Clustering as applied to a general practitioner's record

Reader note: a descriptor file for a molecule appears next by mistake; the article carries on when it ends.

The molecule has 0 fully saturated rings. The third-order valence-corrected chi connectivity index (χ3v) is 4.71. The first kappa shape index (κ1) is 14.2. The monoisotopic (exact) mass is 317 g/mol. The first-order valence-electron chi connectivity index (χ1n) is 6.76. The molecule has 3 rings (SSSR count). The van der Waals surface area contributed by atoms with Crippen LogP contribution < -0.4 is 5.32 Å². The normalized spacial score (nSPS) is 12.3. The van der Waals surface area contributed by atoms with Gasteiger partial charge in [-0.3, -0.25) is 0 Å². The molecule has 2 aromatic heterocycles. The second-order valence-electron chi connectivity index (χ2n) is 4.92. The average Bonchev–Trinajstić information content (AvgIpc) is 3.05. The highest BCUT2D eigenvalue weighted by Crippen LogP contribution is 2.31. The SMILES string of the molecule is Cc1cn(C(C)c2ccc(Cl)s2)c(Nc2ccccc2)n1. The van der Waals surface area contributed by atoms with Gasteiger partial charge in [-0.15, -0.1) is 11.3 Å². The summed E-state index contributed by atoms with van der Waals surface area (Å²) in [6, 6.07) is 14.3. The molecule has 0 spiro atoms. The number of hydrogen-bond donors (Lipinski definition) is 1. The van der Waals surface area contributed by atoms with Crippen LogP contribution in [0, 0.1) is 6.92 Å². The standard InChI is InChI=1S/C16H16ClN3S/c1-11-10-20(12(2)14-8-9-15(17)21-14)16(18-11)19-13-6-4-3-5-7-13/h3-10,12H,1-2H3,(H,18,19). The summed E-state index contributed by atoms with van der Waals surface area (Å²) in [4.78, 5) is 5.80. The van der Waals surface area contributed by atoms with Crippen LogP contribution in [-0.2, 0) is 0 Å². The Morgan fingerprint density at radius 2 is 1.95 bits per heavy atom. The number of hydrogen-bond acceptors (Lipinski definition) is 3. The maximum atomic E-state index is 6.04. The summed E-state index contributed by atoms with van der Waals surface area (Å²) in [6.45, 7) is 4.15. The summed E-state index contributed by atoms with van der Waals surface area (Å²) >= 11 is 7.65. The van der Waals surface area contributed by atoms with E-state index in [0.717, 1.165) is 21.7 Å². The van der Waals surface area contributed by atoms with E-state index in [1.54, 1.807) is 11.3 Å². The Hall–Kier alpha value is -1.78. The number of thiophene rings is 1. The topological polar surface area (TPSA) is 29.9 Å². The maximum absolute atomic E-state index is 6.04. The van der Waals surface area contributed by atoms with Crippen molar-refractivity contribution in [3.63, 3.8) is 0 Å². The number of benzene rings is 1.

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The electronic patient record is primarily used as a way for clinicians to remember what has happened during the care of a patient. The electronic record also introduces an additional possibility, namely the use of computer based methods for searching, extracting and interpreting data patterns from the patient data. Potentially, such methods can help to reveal undiscovered medical knowledge from the patient record. This project aims to evaluate the usefulness of applying clustering methods to the patient record. Two clustering tasks are designed and accomplished, one that considers clustering of ICPC codes and one that considers medical certificates. The clusterings are performed by use of hierarchical clustering and k-means clustering. Distance measures used for the experiments are Lift correlation, the Jaccard coefficient and the Euclidian distance. Three indices for clustering validation are implemented and tested, namely the Dunn index, the modified Hubert $Gamma$ index and the Davies-Bouldin index. The work also points to the importance of dimensionality reduction for high dimensional data, for which PCA is utilised. The strategies are evaluated according to what degree they retrieve well-known medical knowledge owing to the fact that a strategy that retrieves a high degree of well-known knowledge are more likely to identify unknown medical information compared to a strategy that retrieves a lower degree of known information. The experiments show that, for some of the methods, clusters are formed that represent interesting medical knowledge, which indicates that clustering of a general practitioner's record can potentially constitute a contribution to further medical research.